Once you've found a house you like and have the financial resources to buy it, you must decide how much to offer. In putting together your actual offer, consider the following factors:
Treat this as only a rough estimate of what the seller would like to receive, and recognize that different sellers price houses very differently. Some sellers deliberately overprice, others ask for pretty close to what they hope to get and a few (often the cleverest) under-price their houses in the hope that potential buyers will compete and overbid.
What you can pay for a house will probably depend on how much you already have in cash and how much you can reasonably borrow in a mortgage. When figuring out the cost of the house, be sure to factor in your share of the closing costs, which will be about 2%-5% of the purchase price.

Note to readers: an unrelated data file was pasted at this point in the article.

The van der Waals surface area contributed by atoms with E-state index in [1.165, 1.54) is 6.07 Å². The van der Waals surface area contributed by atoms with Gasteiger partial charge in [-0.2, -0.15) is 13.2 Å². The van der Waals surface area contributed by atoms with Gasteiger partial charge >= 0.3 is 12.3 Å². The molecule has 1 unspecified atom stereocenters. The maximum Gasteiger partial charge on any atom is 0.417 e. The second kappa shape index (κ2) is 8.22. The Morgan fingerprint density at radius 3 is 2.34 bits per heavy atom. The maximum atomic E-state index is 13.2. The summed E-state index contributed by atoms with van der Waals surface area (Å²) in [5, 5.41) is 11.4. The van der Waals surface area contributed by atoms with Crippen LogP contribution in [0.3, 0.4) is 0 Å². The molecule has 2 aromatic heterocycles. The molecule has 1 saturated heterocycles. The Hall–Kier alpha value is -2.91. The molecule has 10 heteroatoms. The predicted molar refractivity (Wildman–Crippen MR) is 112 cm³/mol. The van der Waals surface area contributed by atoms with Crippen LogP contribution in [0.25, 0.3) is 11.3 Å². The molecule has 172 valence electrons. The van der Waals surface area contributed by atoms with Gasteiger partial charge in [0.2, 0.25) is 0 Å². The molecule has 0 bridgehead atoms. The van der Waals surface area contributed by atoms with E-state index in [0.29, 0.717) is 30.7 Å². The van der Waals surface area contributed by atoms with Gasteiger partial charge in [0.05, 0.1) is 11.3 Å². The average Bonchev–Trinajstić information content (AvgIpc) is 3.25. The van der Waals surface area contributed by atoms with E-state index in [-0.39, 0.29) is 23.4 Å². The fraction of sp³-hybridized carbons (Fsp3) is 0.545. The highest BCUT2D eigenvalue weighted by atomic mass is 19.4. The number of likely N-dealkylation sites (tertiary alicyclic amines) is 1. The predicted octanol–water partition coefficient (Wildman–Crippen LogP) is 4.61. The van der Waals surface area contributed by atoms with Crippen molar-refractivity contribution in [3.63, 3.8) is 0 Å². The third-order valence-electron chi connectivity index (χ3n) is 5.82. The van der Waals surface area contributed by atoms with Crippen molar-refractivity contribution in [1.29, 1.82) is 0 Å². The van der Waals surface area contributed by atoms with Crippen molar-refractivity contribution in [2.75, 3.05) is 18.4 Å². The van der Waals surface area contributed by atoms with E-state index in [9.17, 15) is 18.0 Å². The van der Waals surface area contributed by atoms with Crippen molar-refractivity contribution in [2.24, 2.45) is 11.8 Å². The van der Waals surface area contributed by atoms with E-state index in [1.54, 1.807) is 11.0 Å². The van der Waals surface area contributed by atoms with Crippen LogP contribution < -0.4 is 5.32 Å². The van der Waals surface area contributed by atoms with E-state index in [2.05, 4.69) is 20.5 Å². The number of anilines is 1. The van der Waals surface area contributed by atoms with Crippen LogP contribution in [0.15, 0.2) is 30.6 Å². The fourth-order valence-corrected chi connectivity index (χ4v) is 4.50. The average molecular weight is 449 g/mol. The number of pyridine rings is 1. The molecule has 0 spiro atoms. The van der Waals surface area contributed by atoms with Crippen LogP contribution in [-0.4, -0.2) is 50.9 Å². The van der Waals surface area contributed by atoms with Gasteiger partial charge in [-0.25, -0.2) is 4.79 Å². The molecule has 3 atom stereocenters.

This is the most important factor, as you do not wish to offer and land up paying more for the property then what it is worth. Here one does a comparative market analysis, and if you don't know how to do one of those, don't worry that is what you have a realtor for.
The sale of the severed portion of vacant land would not be subject to GST/HST since it is not capital property used primarily (more than 50%) in a business and it is not being sold in the course of a business. However, if the land was subdivided into more than two parts, sales of the severed portions are not exempt unless the portion is sold to a relative (or to a former spouse or common-law partner) for their personal use.